Playwright Aaron Loeb is what you might call multitasking. He has a 16-month-old daughter, Talitha Jane; he just moved from Oakland to Berkeley; he’s readying his play First Person Shooter for its world premiere Saturday at the SF Playhouse; he has a short play in the Best of PlayGround festival coming up; and he’s just finished another commissioned play, Abraham Lincoln’s Big, Gay Dance Party!
“It’s a lot, I know,” Loeb says with a laugh. “It’s really kind of silly.”
Foremost on Loeb’s mind is Shooter, a play that deals with issues of violence and video games in the wake of a Columbine-like incident.
Loeb actually works in the video game industry –_ he’s the COO of Planet Moon Studios, developer of video games — and he remembers after Columbine, the rush to blame violence in games and movies.
“Looking back, it’s terrible that that’s what we were talking about at the time,” Loeb says. “Nobody was talking about the parents or the kids except in basic terms. We as a culture try to nail down a simple, easy explanation of something so unexplainable, so unspeakable.”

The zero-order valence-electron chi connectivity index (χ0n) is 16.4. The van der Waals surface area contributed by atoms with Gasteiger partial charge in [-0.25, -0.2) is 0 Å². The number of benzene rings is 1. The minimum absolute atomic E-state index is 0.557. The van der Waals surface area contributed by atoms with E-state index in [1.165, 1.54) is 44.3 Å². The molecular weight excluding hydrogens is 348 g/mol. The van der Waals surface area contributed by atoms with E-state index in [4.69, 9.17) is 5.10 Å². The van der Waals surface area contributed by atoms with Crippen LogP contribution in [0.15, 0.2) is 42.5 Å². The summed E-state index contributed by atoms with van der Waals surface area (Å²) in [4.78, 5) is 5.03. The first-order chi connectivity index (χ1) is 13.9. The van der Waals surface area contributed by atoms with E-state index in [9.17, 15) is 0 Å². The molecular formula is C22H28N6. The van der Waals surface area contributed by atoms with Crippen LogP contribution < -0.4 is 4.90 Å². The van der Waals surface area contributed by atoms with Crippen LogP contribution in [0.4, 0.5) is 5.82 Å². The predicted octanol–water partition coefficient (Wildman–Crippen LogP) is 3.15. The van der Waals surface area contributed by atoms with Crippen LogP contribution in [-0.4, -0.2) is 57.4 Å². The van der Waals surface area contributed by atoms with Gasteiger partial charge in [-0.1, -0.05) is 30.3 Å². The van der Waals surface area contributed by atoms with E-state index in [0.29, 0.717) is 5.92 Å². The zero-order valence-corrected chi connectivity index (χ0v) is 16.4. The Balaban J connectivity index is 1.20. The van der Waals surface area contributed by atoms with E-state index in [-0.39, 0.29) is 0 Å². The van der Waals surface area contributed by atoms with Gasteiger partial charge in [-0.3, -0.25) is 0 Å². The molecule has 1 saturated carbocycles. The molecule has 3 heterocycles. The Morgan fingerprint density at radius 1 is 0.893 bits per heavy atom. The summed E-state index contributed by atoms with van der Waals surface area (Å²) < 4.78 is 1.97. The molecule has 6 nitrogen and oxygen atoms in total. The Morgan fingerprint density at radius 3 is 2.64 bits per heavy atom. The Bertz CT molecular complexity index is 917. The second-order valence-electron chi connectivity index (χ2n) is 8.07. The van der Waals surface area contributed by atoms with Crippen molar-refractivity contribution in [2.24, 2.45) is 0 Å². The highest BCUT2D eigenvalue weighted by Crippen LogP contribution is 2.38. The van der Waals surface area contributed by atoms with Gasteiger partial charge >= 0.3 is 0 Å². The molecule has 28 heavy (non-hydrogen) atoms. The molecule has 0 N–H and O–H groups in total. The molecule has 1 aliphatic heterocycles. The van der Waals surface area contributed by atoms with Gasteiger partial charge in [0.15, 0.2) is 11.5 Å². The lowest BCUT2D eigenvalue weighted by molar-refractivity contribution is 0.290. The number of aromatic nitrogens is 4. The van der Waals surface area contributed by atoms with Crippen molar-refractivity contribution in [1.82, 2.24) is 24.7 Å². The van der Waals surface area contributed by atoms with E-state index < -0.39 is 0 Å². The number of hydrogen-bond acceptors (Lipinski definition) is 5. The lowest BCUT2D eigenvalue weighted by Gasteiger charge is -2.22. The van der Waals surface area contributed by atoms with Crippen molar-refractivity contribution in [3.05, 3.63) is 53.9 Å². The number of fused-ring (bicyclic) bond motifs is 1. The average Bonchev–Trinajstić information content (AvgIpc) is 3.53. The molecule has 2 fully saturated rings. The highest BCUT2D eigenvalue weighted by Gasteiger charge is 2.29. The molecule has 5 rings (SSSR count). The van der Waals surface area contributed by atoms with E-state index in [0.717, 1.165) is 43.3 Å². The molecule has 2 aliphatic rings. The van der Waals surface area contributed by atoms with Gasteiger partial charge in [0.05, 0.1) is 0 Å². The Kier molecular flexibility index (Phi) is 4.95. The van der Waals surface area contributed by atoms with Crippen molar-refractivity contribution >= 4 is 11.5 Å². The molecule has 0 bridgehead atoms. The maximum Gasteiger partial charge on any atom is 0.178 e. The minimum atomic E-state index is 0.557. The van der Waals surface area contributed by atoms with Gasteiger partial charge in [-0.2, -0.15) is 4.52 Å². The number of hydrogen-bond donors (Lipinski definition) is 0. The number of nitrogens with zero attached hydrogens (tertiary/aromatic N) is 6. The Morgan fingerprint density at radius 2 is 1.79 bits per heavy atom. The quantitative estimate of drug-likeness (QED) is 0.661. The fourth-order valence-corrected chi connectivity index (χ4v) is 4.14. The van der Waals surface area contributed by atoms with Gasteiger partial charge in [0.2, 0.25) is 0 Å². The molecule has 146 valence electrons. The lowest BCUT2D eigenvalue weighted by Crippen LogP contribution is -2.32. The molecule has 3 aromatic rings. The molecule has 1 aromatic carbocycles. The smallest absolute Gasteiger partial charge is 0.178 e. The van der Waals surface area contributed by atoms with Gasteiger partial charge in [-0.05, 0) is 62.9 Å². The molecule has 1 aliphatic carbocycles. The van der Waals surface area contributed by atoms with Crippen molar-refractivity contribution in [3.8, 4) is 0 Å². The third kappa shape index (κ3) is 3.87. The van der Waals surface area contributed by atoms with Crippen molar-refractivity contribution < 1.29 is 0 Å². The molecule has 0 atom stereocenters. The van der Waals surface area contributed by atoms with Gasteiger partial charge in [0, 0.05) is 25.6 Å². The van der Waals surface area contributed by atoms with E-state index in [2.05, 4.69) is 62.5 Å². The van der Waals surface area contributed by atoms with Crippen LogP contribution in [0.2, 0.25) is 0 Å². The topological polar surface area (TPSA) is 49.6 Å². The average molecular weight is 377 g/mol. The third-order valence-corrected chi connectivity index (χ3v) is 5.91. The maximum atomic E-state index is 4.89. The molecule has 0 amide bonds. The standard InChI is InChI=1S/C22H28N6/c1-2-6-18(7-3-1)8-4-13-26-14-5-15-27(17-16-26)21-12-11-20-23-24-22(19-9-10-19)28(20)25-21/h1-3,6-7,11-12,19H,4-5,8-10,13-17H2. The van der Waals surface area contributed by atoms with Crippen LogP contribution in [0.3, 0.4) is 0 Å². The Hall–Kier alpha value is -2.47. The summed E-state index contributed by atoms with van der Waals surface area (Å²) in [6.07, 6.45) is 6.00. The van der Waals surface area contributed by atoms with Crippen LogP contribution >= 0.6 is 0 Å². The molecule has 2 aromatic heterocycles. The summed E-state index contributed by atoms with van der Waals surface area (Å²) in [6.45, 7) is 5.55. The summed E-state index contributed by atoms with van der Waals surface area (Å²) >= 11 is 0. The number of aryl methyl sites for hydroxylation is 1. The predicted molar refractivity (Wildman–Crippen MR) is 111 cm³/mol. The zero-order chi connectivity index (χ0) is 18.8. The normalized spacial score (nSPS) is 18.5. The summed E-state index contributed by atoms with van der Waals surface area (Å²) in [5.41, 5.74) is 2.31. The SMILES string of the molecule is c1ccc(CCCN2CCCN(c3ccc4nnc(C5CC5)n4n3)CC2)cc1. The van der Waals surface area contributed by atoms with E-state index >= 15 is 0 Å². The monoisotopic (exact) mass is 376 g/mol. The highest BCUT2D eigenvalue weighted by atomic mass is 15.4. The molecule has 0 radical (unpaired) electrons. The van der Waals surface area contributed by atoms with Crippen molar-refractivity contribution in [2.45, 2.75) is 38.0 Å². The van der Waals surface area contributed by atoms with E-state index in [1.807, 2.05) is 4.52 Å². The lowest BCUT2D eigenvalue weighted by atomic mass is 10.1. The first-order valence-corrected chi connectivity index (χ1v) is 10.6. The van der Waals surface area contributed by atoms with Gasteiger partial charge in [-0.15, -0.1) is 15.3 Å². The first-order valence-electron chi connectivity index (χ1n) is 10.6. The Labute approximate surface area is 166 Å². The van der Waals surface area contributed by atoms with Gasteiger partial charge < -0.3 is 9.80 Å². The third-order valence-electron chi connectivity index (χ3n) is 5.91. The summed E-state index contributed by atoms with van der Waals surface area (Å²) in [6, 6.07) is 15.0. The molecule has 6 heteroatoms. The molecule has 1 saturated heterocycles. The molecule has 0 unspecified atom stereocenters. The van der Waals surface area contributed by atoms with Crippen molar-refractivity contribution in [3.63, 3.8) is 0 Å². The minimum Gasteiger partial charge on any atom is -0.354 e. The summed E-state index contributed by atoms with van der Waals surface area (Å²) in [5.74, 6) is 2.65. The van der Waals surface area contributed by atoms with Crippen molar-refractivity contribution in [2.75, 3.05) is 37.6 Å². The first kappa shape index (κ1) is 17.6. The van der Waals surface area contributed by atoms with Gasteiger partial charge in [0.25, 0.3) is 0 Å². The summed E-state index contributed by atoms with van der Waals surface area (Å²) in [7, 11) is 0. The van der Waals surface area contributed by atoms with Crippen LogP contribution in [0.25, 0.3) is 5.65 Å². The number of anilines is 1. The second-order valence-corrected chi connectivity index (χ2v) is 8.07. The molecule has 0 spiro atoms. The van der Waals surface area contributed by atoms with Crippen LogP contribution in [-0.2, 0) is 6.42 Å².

What Loeb wanted to accomplish with First Person Shooter (the title refers to the type of video game in which you see the action through the shooter’s eyes, gun in hands and all) was to explore both sides of the violence in video games debate: those who say the games ruin children and those who say they don’t.
“I also wanted to humanize both sides and explore the need for human connection in the face of tragedy rather than finding the easy sound byte that makes it easier for us all to look away.”
We’ve heard similar types of conversations recently in the wake of the shootings at Virginia Tech. That gunman did not play video games, but there are still commonalities.
“There’s a similarly dehumanizing national conversation we’re having,” Loeb says. “I’ve seen it in the reaction of the parents: Please stop showing (the shooter) every 30 seconds and talk about my kid!
“I can’t imagine what it must be like for them. And we as a nation want to get through it quickly so we can go back to talking about Anna Nicole.”
First Person Shooter Saturday, May 5 at the SF Playhouse, 533 Sutter St., San Francisco. The show continues through June 9. Tickets are $36. Call (415) 677-9596 or visit www.ticketweb.com.